Film Scouts Interviews

"La Vita è bella" (Life is Beautiful) Press Conference
at the 1998 Cannes Film Festival

by Henri Béhar

Books from
Buy The Screenplay.

Music from
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Attending: Roberto Benigni, actor-director-scriptwriter, Nicoletta Braschi, actor, Vincenzo Cerami, co-scriptwriter

To call Life Is Beautiful, which is to be released next fall by Miramax, a mildly schizophrenic film is sort of an understatement, mildly misleading at that. It is, rather, a two-period, two-tone movie. Part one is a romantic comedy. In 1938, Guido (Benigni) is in love with Dora (Baschi) who is promised to a fascist bureaucrat. Fairy-tale style, Guido elopes with Dora the very day of her engagement. Five years later, they have a son, Joshua. But the racial laws are now in full force in Italy, Guido is Jewish and one day, when she returns home, Dora finds her husband and son missing: they are being deported. She jumps on the train to be with them.

Part two is... only heaven knows what. Life in a concentration camp. Together but separate. At least, Guido and Joshua are in the same dorm. Out of sheer survival sense, at least for his son's benefit, Guido turns the whole thing into a game, a treasure hunt... That is the section of the film which has people either choke with laughter, or choke with horror, and the press conference promised to be controversial, if not downright confrontational.

Of course, this is where Roberto Benigni's personality kicks in. Whether he is directed by Fellini, by Jim Jarmusch (Down By Law) or by himself (in seven films to date), he is clownish, wild, passionate, forceful, and funny. Italy's answer, one would imagine, to Charles Chaplin, but more, much more effusive. Chaplin with a touch of Pee-Wee on speed......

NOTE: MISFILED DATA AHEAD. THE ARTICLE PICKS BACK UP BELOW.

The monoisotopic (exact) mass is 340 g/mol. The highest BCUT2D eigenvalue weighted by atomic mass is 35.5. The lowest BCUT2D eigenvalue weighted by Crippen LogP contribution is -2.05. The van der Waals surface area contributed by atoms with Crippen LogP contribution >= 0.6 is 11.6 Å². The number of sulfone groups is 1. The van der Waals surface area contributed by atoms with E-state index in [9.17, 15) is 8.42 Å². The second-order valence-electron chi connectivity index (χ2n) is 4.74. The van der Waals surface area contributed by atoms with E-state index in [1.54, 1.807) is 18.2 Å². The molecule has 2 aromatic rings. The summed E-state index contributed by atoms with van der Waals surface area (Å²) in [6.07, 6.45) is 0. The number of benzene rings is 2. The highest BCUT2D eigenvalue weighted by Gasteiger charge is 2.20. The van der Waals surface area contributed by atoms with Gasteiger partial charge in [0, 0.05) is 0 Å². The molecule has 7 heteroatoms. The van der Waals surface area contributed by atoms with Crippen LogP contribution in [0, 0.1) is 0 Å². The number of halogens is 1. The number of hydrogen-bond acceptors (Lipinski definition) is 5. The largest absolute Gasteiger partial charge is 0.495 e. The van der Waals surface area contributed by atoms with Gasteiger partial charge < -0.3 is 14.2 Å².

QUESTION: Regarding your subject matter - concentration camps, the Holocaust - what kind of knowledge would you like this film to give future generations? And can humor be used as a tool?

ROBERTO BENIGNI: First, thank you all for being here. I felt some love when I came into the room. (...) You asked a very important question that summarizes the film. The feeling for the movie came to me. I didn't go fetch it. Like Rossini said, he was visited by ideas and creativity from heaven. The idea came to me. I hesitated, then threw myself into the idea. I am a megalomaniac in using beauty. You need courage in love. There was love there. The Holocaust occurred in a place in the imagination. It became an image of basic images.

Now about comedy used in an extreme situation. In the first part and second part of the movie, the character is basically the same. But in the second part, the situation is extreme. There were risks involved. I had a strong desire to make the film. I had to make the film. This is a message to be heard to future generations. It tells a story, although I am just a comedian. It tells the story directly and precisely, but it is a gift from heaven. An act of love. A gift.

QUESTION (to Roberto Benigni's co-star and wife): Is Mr. Benigni always like this?

NICOLETTA BRASCHI: Yes, he is always in a good mood, and he is kind.

QUESTION (to Roberto Benigni): Were you afraid to undertake such a film?